Often times when designing a product or solution for a customer, in planning and concept development, we might consider the user experience to be one of two (or both) things:
- User feedback regarding their interaction with their technological environment/platforms
- The experience the user is likely to have with given technology based on various factors that contribute to delivering that technology to them; presentation, training, accessibility, necessity, intuitiveness, just to name a few.
These factors are not solely focused on the user and their role in the human – technology interaction process, but also their experience of dealing with us as solution providers. That is to say, the way in which we engage the experience and behaviour of the user is just as important to the delivery of new technology to them, as is developing our own understanding of a broader sense of human interfacing technology behaviour. UX is a colourful – pun intended – profession/skill to have within this industry. Sales pitches, demos and generally ‘wowing the crowd’ are a few of the ways in which UX-ers can deploy their unique set of skills to curve user behaviour and responsiveness in a positive direction, for the supplier especially.
Not all behavioural considerations with regards to technology are underpinned by the needs or requirements of a user, however. There are more general patterns of behaviour and characteristics within people, particularly in a working environment, that can be observed, to indicate how a user experiences [new] technology, including functionality and valued content that, at a base level, captures a user’s attention. The psychology of this attention can be broken down into a simplified pathology: the working mechanisms of perception as a reaction to stimulus, and how consistent the behaviour is that develops out of this. The stimulus mentioned are usually the most common ones when relating to technology; visual, auditory.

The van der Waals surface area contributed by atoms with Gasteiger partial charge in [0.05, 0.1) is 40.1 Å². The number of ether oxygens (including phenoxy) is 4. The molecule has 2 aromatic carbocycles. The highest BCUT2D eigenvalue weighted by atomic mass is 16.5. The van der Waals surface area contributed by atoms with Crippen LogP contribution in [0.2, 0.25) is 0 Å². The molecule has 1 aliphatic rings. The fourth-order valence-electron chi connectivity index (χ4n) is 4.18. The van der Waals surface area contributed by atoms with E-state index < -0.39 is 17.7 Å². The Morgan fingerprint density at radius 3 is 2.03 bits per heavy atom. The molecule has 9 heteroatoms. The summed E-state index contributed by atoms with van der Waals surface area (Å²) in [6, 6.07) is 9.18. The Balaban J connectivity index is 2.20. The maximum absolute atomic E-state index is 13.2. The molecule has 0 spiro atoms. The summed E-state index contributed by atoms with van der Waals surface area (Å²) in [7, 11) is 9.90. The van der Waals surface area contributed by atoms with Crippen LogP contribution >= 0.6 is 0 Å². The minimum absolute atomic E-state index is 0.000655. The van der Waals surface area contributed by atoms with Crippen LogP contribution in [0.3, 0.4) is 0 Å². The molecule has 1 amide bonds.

You’ve likely heard of, or experienced first-hand, the common types of attention in everyday life. The main three are identified as selective, divided and undivided. Through consistency of behavourial outcomes, or observing in a use case a consistent reaction to stimuli, we look to observe a ‘sustainability of attention or interest’ over an extended period of the time, even if repetition of an activity or a set of activities is involved. This means that the solution, or at very least, the awareness and training developed to sell a solution, should serve a goal of achieving sustainable attention.
How Can We Derive a Positive User Experience through Psychology?
Too much information equals lack of cognitive intake. From observation and general experience, a person’s attention, especially when captured within a session, a day or week, is a finite resource. Many other factors of an individual’s life can create a cocktail of emotions which makes people in general, unpredictable in a professional environment. The right amount of information, training and direct experience should be segmented based on a gauge of the audience’s attention. Including reflection exercises or on-the-spot feedback, especially in user training can give you a good measure of this. The mistake of cognitively overloading the user can be best seen when a series of options are present as viable routes to the desired solution or outcome. Too many options can, at worst, create confusion, an adversity to the solution and new technologies in general, and an overall messy user experience.
Psychology doesn’t have to be a full submersion into the human psyche, especially when it comes to understanding the user experience. Simple empathy can be a powerful tool to mitigate some of the aforementioned issues of attention and to prevent the cultivation of repeated adverse behaviour from users. When it boils down to the users, most scenarios in the way of behaviour and reaction have been seen and experienced before, irrespective of the technology being provided. Fundamentally, it is a human experience that [still] comes first before we look at bridging the user and the technology. For UX practitioners, tools are already in-place to achieve this such as user journey maps and story capturing,
There are new ideas still emerging around the discipline of user experience, ‘UX’. From my experience with it thus far, it presents a case that it could integrate very well with modern business analysis methodologies. It’s more than designing the solution, it’s solutions based on how we, the human element, are designed.